(3) The importance of a good reputation.
Paul tells the crowd that he was commissioned for God's service by Ananias of Damascus. Ananias said to Paul: "The God of our fathers has chosen you to know his will and to see the Righteous One and to hear words from his mouth. You will be his witness to ALL men to what you have seen and heard." Ch22vs14and15.

Paul emphasises that Ananias was a devout observer of the law and highly respected by all the Jews living there. Ch22v12. He was not the sort of man to act frivolously, capriciously or dishonestly. Ananias had a reputation for caution and probity. His word carried weight.

Some men are like that - sober, sound, steady and serious - men of integrity. My old colleague at the County Upper School, Mr David Dean, is a man like that. He is Chairman of the Magistrates Court in Bury St. Edmunds. He would always be listened to with far more respect than a maverick like me.

An ultra-cautious, conservative, Christian Jew who was well known for his devotion to Jewish customs recommended Paul for God's service. Sometimes innovators and daring activists in the cause of Christ need to be sponsored by the likes of Ananias or David Dean to give them some credibility.

(4) Paul was under new management.
After his conversion Paul journeyed to Jerusalem. He was anxious to stay and to witness to the Jews. He believed he was an effective witness. What a testimony he bore! He had once been so hostile to The Way that he had imprisoned and beaten believers. Paul had been present at the stoning of Stephen and approved of his death. Now he was a follower of Jesus, himself. Surely the Jews would wonder why he had switched sides and this must give him an opportunity to preach the gospel.

Jesus told him to leave Jerusalem. "Leave Jerusalem immediately, because they will not accept your testimony about me." v18. "Go; I will send you far away to the Gentiles." v21. Paul had to do as he was told. He now accepted the authority of Jesus. He would follow the Master's instructions.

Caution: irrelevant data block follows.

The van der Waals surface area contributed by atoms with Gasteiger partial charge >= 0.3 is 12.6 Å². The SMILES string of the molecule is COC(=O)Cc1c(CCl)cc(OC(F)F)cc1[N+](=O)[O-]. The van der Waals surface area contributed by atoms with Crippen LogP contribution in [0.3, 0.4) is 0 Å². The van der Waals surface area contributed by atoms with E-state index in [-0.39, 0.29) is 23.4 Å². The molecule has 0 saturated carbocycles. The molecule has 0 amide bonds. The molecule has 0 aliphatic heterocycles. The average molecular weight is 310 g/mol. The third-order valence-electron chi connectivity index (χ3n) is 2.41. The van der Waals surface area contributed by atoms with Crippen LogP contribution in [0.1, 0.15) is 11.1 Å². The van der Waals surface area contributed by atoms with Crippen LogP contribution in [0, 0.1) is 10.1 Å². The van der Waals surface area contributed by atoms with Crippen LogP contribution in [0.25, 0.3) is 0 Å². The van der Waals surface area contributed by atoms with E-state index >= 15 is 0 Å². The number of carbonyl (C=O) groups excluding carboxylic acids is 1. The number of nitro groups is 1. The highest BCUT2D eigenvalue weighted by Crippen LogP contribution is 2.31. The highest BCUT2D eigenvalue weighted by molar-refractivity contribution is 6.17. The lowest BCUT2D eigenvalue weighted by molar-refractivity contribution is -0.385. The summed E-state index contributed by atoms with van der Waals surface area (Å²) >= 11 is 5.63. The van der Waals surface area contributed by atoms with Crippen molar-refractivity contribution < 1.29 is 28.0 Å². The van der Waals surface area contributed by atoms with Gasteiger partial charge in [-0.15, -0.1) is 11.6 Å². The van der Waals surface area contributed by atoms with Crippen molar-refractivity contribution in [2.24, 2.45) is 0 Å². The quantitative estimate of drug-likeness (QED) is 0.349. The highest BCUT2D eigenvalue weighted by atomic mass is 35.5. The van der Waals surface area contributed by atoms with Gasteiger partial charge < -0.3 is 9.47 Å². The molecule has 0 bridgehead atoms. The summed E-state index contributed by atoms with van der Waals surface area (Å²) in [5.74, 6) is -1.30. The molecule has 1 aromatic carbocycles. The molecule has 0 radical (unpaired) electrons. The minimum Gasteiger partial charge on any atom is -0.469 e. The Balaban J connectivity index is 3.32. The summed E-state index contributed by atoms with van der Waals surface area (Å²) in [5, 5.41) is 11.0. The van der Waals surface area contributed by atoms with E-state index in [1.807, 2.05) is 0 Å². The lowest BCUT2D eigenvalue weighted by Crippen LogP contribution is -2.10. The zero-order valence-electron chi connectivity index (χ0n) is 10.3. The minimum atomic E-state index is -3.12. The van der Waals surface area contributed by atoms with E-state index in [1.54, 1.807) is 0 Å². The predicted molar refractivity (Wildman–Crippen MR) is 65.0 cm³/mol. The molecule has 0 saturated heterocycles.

We all know the difference a change in management makes - to a company, football team or school. The profoundest of all changes occurs when a person submits to Jesus, self is usurped and he takes control.

In the words of the old hymn:

            Oh the bitter shame and sorrow,
            That a time could ever be,
            When I let the Saviours's pity
            Plead in vain; and proudly answered,
            "All of self, and none of thee!"

            Higher than the highest heavens,
            Deeper than the deepest sea,
            Lord Thy love at last hath conquered;
            Grant me now my supplication -
            "None of self and all of Thee!"

(C) The Crowd's reaction.

The people listened quietly while Paul spoke about his background, conversion and commission. They were even attentive and well behaved, if slightly uneasy, when he referred to Jesus. As soon as he mentioned the word, 'Gentiles;' they went berserk. The mob shouted: "Rid the earth of him! He's not fit to live!" Ch22v22. Why should the crowd react so violently to just this one word?

I am half ashamed to admit that I always enjoy reading Boris Johnson's column in the Daily Telegraph. (He reckoned Tony Blair was more difficult to pin down than a well-greased piglet!) The opening three paragraphs of a recent offering struck a chord:

When giving a speech at a school, there are many ways to endear your self. You can turn up drunk and address the head teacher loudly and enthusiastically by the wrong name. You can allow your trousers to split at the back or spill your glass of water, or fall head first from the rostrum.
All these strategies will earn you an appreciative round of applause. You can try to suck up to your audience by saying that you once experimented with cannabis, and, though you will find a surprising measure of disapproval, you will not forfeit their general sympathy.
But there is one taboo you must never break. If you should so much as breathe a word of scepticism about the number of A-grade passes awarded to the modern cohort of British schoolchildren, then you are for it my friend.

This is absolutely true. Anyone who suggests standards at A-level are slipping is associating with the enemy - with those who disparage the education system, undervalue teachers and belittle the achievements of pupils. Such are hissed from the stage!

The Jews in Jerusalem believed that Paul went over to the enemy by associating with the Gentiles. The Gentiles had given the Jews much grief for centuries - first the Greeks and then the Romans. God's Holy People suffered under the heel of idolaters and unbelievers. The fiercely nationalistic Jews hated Gentiles in general and Romans in particular. Their rage blinded them to the truth. Their irrational, incandescent, hatred for Paul, the Gentile lover, flared up with frightening intensity.

Nationalism ever blinds men to the truth. In this country the mere mention of the words, 'asylum seekers', makes people froth at the mouth. 'Charity begins at home,' is not a quotation from the Bible!

If we suspect someone is siding with our opponents it is easy to hate them. This is why religious disputes are so bitter and destructive. As soon as people in the church begin asking, "Is he on my side?" Trouble is afoot.